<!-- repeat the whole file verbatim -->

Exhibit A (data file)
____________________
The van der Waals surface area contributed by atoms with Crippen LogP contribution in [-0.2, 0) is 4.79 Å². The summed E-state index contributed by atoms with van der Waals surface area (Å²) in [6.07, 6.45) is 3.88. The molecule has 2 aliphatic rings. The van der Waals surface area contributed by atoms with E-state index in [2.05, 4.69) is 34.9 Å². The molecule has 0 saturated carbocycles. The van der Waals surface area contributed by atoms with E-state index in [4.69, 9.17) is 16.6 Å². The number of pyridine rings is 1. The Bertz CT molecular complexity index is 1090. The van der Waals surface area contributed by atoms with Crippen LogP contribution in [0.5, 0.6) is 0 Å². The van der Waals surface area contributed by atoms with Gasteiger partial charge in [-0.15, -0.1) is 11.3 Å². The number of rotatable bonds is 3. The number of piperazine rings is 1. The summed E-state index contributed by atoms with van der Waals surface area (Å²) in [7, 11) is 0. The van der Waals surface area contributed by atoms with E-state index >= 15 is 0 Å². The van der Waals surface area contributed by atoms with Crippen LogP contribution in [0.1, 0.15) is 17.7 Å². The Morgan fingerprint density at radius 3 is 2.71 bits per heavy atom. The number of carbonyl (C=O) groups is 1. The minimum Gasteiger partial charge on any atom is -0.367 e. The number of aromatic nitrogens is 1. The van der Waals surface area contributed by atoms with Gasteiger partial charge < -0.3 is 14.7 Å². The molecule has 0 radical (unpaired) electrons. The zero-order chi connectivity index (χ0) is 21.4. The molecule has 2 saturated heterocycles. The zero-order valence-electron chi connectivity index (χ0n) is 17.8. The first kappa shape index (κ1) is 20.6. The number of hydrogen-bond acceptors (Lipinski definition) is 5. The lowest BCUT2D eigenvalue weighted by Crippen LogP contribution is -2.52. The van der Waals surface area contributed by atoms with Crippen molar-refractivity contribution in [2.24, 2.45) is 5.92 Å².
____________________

The van der Waals surface area contributed by atoms with Crippen LogP contribution in [-0.2, 0) is 4.79 Å². The summed E-state index contributed by atoms with van der Waals surface area (Å²) in [6.07, 6.45) is 3.88. The molecule has 2 aliphatic rings. The van der Waals surface area contributed by atoms with E-state index in [2.05, 4.69) is 34.9 Å². The molecule has 0 saturated carbocycles. The van der Waals surface area contributed by atoms with E-state index in [4.69, 9.17) is 16.6 Å². The number of pyridine rings is 1. The Bertz CT molecular complexity index is 1090. The van der Waals surface area contributed by atoms with Crippen LogP contribution in [0.5, 0.6) is 0 Å². The van der Waals surface area contributed by atoms with Gasteiger partial charge in [-0.15, -0.1) is 11.3 Å². The number of rotatable bonds is 3. The number of piperazine rings is 1. The summed E-state index contributed by atoms with van der Waals surface area (Å²) in [7, 11) is 0. The van der Waals surface area contributed by atoms with E-state index >= 15 is 0 Å². The van der Waals surface area contributed by atoms with Crippen LogP contribution in [0.1, 0.15) is 17.7 Å². The Morgan fingerprint density at radius 3 is 2.71 bits per heavy atom. The number of carbonyl (C=O) groups is 1. The minimum Gasteiger partial charge on any atom is -0.367 e. The number of aromatic nitrogens is 1. The van der Waals surface area contributed by atoms with Gasteiger partial charge < -0.3 is 14.7 Å². The molecule has 0 radical (unpaired) electrons. The zero-order chi connectivity index (χ0) is 21.4. The molecule has 2 saturated heterocycles. The zero-order valence-electron chi connectivity index (χ0n) is 17.8. The first kappa shape index (κ1) is 20.6. The number of hydrogen-bond acceptors (Lipinski definition) is 5. The lowest BCUT2D eigenvalue weighted by Crippen LogP contribution is -2.52. The van der Waals surface area contributed by atoms with Crippen molar-refractivity contribution in [2.24, 2.45) is 5.92 Å².